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Re: File ownership problem using removeable media




On 12/23/2018 03:06 PM, David Christensen wrote:
On 12/23/18 4:51 AM, Richard Owlett wrote:
I use USB drives to transfer files between systems (sneakernet).
All systems have only one user(richard). It was created during installation.

The drives are either ext2 or ext4 formatted.
All files were in /user/richard on source machine

They _often_ [but not always] are seen as owned by 'root', not 'richard', by the destination system.

Why? I assume it is me in some manner.

What do I have to do to guarantee absolutely that any file/directory from /home/richard is seen by destination system as owned by 'richard'?

What should I have read?

I suggest reading "Design of the UNIX Operating System" by Maurice J. Bach:


https://www.pearson.com/us/higher-education/program/Bach-Design-of-the-UNIX-Operating-System/PGM81513.html

I'll check the local library to browse it's presentation. That reminded me I have a couple of Linux books. They didn't answer the questions I had a decade ago, but my background and questions have changed ;}


Unix is written in C (mostly); so consider reading "C Programming Language", 2nd Edition, by Brian W. Kernighan and Dennis Ritchie:


https://www.pearson.com/us/higher-education/program/Kernighan-C-Programming-Language-2nd-Edition/PGM54487.html

Somewhere I have a copy of the 1st or 2nd printing of that edition.


Both of the above presume understanding of the basics of computer architecture, microprocessors, and assembly language.  Wikipedia should have sufficient introductory articles.  The Intel website has the hard-core information.

My formal background is spotty. An introduction to computers in 61/62 using CORC/CUPL {Cornell's predecessor of Dartmouth's BASIC}. Later I had a semester of FORTRAN IV. My experience has been as been primarily as a user although employment had me programming in 8080 assembler and dBASEII.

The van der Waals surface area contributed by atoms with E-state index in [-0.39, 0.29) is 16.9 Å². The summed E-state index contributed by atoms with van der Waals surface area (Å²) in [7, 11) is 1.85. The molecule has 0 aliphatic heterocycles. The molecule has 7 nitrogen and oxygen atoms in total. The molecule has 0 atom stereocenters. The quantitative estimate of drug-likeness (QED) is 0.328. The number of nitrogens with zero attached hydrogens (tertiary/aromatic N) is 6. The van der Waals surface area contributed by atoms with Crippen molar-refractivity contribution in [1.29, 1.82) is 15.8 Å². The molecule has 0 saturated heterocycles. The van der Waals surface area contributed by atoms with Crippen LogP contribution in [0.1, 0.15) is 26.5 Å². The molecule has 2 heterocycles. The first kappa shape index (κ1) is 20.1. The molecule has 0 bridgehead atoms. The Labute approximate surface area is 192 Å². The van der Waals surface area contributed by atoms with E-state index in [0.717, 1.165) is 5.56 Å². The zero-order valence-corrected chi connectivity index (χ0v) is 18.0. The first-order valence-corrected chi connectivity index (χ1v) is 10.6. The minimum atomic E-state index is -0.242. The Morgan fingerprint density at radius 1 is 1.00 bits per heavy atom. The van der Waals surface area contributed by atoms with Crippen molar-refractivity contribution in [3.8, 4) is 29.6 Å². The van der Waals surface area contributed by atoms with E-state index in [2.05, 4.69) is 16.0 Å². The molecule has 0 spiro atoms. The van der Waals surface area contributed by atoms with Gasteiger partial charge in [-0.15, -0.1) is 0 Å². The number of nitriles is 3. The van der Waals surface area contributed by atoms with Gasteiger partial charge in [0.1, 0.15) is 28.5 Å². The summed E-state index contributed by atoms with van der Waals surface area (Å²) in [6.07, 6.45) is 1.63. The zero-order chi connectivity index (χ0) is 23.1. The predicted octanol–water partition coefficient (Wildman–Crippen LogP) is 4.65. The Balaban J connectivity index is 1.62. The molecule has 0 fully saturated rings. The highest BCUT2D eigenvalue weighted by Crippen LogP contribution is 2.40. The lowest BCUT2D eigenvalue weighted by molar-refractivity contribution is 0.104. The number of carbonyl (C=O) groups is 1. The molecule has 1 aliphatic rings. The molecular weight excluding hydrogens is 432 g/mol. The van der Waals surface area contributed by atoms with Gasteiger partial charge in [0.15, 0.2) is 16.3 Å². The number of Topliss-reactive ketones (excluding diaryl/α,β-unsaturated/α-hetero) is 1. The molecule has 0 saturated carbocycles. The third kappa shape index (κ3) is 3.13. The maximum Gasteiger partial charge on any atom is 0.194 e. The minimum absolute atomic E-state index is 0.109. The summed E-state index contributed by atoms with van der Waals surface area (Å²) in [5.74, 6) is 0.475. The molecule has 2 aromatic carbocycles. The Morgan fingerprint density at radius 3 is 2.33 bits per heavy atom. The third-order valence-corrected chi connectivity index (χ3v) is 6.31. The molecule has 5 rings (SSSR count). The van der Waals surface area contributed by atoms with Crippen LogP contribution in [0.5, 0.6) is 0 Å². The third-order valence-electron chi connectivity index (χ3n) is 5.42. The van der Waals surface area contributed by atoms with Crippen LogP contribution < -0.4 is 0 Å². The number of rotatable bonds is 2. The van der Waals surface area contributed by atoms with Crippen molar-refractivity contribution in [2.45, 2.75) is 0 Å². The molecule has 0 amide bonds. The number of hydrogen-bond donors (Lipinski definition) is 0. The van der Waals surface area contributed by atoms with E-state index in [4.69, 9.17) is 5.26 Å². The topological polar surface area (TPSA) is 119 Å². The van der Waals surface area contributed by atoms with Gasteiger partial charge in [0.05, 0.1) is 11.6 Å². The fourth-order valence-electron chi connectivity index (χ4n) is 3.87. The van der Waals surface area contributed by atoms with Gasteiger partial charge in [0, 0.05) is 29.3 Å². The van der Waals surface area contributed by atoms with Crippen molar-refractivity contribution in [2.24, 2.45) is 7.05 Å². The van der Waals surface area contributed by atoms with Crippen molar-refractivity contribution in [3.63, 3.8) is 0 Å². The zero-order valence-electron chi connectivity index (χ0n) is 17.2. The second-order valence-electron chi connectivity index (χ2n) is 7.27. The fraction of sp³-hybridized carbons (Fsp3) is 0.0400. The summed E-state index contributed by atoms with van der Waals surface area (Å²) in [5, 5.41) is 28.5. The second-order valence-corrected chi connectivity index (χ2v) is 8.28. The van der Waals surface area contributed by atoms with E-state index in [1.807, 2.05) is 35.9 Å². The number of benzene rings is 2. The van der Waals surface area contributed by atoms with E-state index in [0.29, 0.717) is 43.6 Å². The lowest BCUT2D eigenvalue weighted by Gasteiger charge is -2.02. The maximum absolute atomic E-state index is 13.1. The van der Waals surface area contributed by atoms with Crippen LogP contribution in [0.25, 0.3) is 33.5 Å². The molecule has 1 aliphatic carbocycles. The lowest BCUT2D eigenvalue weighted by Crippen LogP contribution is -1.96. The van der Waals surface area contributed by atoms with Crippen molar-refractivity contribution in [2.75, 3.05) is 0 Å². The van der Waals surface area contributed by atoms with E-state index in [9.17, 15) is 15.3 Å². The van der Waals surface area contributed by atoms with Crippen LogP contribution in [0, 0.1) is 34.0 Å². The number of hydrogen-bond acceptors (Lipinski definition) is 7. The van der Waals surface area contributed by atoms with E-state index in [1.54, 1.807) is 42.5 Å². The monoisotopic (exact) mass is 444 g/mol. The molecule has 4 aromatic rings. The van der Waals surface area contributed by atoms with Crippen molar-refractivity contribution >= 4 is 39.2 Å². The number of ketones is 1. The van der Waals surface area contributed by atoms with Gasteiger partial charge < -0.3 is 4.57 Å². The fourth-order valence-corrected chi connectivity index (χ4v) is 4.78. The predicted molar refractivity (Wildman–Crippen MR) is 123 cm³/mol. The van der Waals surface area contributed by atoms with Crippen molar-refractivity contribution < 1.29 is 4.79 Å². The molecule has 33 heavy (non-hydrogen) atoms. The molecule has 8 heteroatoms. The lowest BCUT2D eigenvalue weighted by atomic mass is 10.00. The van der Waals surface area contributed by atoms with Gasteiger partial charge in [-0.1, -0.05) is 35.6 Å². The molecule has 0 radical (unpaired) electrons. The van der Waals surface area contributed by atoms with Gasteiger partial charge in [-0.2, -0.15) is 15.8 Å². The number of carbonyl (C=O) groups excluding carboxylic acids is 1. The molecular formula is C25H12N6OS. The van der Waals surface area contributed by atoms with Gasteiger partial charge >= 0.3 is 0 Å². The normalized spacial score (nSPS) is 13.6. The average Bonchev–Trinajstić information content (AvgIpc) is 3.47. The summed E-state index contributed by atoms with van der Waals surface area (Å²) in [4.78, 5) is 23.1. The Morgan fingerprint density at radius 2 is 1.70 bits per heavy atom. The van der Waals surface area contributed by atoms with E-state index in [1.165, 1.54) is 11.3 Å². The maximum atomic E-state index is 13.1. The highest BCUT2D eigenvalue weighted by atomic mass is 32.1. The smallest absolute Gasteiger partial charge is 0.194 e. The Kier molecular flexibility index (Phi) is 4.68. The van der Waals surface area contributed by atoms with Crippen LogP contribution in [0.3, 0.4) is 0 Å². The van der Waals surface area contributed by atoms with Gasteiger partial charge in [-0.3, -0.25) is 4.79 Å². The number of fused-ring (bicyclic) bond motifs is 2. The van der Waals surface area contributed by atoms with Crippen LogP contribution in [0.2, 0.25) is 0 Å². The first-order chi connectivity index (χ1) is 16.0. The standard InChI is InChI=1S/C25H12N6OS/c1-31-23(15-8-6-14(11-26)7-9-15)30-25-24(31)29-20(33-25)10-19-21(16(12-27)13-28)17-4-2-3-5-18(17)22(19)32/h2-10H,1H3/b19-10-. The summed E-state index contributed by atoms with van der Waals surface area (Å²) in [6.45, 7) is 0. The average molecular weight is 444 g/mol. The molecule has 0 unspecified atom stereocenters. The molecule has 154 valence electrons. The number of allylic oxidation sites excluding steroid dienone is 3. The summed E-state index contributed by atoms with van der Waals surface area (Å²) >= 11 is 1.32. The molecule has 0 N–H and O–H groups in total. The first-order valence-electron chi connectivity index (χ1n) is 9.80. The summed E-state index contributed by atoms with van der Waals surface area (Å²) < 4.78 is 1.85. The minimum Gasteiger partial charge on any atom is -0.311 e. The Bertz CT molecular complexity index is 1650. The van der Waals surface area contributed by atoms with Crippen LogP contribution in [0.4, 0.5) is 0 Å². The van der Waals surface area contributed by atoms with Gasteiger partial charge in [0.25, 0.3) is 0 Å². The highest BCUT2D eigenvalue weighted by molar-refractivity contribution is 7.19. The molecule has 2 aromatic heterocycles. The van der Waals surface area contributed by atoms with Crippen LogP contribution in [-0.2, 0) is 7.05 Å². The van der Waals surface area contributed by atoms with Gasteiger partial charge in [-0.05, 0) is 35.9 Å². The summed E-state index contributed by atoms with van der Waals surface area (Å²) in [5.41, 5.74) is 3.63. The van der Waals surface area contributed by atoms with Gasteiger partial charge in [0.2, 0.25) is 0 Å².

I started exploring system questions when abandoning Windows for Squeeze.


USB flash drives are usually factory formatted with FAT32, which tends to be the most convenient for sneakernet -- notably automatic user mounting. GUI desktop/ file manager integration. and multiple operating system support (Windows, macOS, Unix, etc.).


Understand that there are two kinds of regular files -- text and binary. (And, there are additional kinds of files.)  Different operating systems have different concepts of text file encoding (ASCII, UniCode, EBCDIC, etc.) and text file end-of-line markers (CR, LF, CR-LF).  Binary files tend to be OS- or application-specific.  Moving a text file from one platform to another may required recoding and/or EOL translation (see
dos2unix(1), etc.).


Also understand that different operating systems have different concepts of file meta-data -- mode, ctime, mtime, atime, UID, GID, attributes, etc. -- and that moving files from a native file system to FAT32 and vice-versa involves imprecise and/or arbitrary meta-data translation. So, a file moved from, say, ext2 to FAT32 to ext4 should have identical contents, but may not have identical meta-data.

The only time I use FAT32 is transferring data to/from my old WinXP machine.


All that said, it is possible to format USB sneakernet drives with other file systems to achieve better meta-data copying accuracy, but this requires additional effort and you may lose multi-platform support.  I would suggest NTFS if you want multi-platform support, or ext4 or btrfs for Linux-only.

I'm basically a Intel architecture Debian user now.
My internal drives (and majority of my flash drives) are ext4.

Thank you.



David